He’s seen this before east of the county line. In 2007, as then-president of the Nassau-Suffolk Civil Engineers, de Bruin sent a letter to Suffolk County over concerns it was setting boundaries of underwater leases of its Shellfish Aquaculture Leasing Program without the services of a licensed surveyor: “Please be advised that this would be in conflict with New York State Education Law. Only licensed land surveyors may set and describe property boundaries.”

An Oyster Bay town bay constable verifies to the Press that they, too, have never had the actual coordinates for the boundaries—even though they’re charged with enforcing them and levy fines and violations for breaches. They go by the markers placed by Flower themselves, he explains.

“I’ve never seen the GPS coordinates for the flags marking the beds,” he admits, though stressing he did not want his name used in this story due to what he describes as “town politics.” “As far as, if we look at a flag, I have no coordinates to go on to tell me if that flag’s in the right spot or if it’s off by 100 feet or so.”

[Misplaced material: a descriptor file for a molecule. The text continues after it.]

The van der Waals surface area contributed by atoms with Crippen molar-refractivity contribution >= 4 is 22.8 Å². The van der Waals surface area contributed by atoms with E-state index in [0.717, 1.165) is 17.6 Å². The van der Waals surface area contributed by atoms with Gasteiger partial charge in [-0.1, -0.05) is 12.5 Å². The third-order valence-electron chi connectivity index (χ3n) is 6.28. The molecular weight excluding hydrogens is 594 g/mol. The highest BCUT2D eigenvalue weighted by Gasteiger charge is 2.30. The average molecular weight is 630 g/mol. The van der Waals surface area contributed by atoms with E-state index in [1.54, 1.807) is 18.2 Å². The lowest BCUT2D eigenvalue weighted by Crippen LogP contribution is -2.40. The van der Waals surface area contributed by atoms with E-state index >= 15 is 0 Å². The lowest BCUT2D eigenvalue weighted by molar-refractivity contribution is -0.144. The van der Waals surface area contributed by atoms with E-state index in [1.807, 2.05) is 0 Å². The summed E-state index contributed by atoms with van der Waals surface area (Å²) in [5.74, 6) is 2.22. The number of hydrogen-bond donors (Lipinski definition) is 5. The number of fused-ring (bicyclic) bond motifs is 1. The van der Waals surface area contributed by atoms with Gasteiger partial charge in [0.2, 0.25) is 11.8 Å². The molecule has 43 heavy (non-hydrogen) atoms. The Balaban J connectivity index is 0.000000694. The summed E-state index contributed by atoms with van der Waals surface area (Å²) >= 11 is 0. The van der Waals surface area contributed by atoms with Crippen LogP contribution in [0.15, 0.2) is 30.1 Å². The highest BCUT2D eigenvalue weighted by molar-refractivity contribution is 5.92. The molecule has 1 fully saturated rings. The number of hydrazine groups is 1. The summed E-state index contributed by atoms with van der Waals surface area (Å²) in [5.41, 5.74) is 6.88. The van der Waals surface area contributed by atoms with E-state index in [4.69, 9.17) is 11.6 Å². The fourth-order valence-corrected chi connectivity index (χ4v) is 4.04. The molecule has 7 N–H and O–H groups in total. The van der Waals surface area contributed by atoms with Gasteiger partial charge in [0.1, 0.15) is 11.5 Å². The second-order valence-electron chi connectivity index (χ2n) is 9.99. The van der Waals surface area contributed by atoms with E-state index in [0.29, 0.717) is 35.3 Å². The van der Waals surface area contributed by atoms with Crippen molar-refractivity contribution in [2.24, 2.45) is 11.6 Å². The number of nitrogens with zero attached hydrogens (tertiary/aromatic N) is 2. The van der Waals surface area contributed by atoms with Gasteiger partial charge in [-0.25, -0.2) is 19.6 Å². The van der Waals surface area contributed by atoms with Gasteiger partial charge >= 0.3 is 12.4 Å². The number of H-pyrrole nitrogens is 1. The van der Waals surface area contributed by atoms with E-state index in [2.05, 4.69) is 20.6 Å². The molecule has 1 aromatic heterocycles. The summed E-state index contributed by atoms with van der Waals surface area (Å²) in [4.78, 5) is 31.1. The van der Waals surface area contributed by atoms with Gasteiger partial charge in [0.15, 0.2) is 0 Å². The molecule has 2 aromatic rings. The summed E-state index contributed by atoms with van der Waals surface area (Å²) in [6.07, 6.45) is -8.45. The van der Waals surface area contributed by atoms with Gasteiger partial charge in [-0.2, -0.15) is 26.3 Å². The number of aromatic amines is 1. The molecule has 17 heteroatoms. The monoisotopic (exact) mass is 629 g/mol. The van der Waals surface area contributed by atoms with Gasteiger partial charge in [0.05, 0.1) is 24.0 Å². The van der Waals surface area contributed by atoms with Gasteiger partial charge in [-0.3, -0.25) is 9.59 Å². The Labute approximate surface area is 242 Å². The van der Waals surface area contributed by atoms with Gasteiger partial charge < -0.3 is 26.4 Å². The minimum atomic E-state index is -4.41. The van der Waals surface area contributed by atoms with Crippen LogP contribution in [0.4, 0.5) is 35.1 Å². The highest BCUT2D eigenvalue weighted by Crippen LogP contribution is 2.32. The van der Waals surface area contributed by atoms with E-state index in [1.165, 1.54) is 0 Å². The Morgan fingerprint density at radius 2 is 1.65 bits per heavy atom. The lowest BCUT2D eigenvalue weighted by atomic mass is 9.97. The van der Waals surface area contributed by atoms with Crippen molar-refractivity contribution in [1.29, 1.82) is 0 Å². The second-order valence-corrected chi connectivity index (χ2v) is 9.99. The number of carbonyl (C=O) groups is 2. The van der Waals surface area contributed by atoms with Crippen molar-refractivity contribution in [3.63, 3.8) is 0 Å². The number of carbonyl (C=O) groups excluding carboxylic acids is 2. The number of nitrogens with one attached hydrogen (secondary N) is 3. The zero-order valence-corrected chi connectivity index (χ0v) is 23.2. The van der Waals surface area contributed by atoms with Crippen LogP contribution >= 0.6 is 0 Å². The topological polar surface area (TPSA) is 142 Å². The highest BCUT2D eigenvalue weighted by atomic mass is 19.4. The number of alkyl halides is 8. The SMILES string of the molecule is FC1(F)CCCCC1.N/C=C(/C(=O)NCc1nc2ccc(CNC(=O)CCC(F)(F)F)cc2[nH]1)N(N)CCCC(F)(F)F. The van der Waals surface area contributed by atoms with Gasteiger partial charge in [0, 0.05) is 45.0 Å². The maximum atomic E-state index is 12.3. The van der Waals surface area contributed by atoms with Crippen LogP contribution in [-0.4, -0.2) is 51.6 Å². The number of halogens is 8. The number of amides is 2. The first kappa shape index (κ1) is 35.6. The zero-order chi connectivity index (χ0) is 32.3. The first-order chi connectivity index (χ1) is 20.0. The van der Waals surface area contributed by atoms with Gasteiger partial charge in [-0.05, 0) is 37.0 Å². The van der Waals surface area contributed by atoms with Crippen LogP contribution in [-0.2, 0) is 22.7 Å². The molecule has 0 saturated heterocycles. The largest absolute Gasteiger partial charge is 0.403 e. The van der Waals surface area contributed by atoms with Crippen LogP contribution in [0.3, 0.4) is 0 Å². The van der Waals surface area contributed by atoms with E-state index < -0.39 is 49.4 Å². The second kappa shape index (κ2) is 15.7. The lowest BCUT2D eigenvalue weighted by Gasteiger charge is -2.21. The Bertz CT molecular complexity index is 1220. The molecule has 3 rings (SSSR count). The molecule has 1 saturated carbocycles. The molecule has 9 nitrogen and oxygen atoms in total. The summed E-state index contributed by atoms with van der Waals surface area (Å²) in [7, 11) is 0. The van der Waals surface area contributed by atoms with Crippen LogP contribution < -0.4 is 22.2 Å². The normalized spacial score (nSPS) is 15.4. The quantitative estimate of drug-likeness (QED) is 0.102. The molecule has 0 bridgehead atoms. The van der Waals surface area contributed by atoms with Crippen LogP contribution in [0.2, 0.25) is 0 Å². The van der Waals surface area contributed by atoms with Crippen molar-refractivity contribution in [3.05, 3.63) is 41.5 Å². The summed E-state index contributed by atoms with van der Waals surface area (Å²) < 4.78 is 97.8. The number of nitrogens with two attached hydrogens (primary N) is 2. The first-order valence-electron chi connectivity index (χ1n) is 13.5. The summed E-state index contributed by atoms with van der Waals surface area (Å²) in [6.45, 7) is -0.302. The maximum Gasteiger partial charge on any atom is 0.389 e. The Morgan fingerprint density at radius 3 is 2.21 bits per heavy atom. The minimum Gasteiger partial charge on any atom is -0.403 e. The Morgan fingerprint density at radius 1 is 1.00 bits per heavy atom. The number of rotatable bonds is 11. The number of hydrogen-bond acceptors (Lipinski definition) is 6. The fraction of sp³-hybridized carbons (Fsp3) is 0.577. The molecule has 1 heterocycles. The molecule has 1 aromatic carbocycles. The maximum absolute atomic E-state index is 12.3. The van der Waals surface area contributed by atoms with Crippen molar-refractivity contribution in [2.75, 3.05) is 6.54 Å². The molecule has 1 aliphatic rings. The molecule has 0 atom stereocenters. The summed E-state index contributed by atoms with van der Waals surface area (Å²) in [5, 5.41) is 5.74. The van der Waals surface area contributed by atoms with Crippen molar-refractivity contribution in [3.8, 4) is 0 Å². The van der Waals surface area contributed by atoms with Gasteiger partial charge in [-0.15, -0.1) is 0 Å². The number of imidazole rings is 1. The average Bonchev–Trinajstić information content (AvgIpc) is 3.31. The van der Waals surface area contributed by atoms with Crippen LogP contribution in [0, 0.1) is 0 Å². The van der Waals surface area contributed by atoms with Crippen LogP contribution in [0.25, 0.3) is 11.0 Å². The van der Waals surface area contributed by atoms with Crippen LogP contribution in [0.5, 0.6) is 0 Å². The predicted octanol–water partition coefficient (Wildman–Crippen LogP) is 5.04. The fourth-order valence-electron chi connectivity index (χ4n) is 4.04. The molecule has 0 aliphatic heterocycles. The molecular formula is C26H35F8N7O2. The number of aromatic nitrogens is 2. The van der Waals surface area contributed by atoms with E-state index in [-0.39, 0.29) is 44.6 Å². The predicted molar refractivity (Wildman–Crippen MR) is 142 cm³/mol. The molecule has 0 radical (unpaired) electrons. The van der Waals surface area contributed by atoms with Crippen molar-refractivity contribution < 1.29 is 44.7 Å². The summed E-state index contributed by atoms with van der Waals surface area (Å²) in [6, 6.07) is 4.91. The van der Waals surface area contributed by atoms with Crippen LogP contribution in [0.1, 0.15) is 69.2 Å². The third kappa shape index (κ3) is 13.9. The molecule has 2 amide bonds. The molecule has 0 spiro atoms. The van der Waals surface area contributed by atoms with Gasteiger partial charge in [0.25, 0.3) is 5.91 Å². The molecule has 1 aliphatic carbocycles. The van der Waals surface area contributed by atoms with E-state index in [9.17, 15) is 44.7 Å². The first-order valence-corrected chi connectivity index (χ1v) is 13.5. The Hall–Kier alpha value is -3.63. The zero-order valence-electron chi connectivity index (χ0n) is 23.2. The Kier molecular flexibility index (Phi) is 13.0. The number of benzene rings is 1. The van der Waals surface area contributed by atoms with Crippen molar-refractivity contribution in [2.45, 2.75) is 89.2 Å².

The bay constable, as well as the baymen, lament that the root of the problem is that the town, in its 1994 lease, stipulates that Flower “shall mark the lands underwater above described by stakes, buoys or monuments” and “shall have the sole right to all shellfish on the lands leased herein,” essentially allowing them to trump state law.

Berger, the baymen’s attorney, finds the bay constables’ lack of coordinates “absolutely incredible.”

“They’re out there enforcing under the guise of having information that could be utilized in a criminal proceeding,” he blasts. “In essence, really what they’ve done, they’ve made the bay constables a posse on behalf of Flower and Company.

“The bay constables aren’t working for the Town of Oyster Bay in this situation, they’re working for Flowers!” he adds.

But as charged as the baymen are about Flower’s tending to the flags—which they allege happens weekly—they’re even more heated about how the company goes about harvesting the shellfish, daily.